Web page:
In general, the best results from contact printing tend to be achieved if the fabric is mordanted first, usually with alum or tannin, or treated beforehand with soy milk, and if the cloth is wrapped around pieces of iron, tin cans or copper piping and then bound round very tightly. The tighter the bundle is tied and the longer one allows the bundle to mature before opening it, the better the results are likely to be. This is not a technique that can be rushed if one wants really good, clear results. The more time that is allowed between each step, the better and the faster the results will be. Time is of the essence and an intrinsic part of the process.

Recently, I was lucky enough to meet Fabienne Dorsman Rey, who is a talented and highly skilled creative textile artist, renowned for her work in the field of eco-printing and for her beautiful stitched pieces and delicate folded paper books. Fabienne is an inspirational and generous teacher and, after talking with her and looking at examples of her work, it soon became clear that I am merely a novice with rather limited experience in this approach. Indeed, the more I learn about the different contact printing techniques, the more I realise how much I still have to learn. Fabienne is also an experienced natural dyer and her work builds on and develops from her knowledge and expertise as a traditional dyer. In addition to gathered leaves and flowers and other plant materials, she also uses the more traditional natural dyes in her work, which is further enhanced by the subtle use of stitching and embroidery, giving her pieces added texture, depth and meaning.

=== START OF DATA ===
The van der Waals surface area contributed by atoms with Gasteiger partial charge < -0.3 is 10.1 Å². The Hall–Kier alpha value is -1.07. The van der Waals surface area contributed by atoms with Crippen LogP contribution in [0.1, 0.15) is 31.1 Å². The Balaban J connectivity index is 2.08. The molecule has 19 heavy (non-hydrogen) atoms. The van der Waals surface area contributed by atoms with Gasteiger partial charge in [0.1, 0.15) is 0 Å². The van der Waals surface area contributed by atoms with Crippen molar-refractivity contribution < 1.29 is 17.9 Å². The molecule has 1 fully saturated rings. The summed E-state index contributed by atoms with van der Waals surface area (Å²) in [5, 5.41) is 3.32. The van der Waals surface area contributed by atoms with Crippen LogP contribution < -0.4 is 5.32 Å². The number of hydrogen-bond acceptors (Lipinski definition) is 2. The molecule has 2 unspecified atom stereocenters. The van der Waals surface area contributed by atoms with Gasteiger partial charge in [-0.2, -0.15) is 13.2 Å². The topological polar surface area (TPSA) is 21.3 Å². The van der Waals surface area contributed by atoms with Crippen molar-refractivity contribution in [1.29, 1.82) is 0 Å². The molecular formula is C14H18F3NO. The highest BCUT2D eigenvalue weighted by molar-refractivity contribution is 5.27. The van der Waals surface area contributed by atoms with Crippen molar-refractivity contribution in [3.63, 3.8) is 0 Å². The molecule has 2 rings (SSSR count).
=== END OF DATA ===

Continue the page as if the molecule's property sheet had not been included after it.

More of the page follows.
Below are some images showing some of Fabienne’s work, including some prints on papers

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blog-dsc_1039_edited-1 “Pods of Tenderness”

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More about Fabienne and her beautiful work can be found on Facebook (Fabienne Dorsman-Rey) and here: http://exhibition-fromtheinsideout.blogspot.nl/p/fabienne-dorsman-rey.html

After meeting Fabienne I was inspired to experiment further with the contact printing technique on fabrics and papers.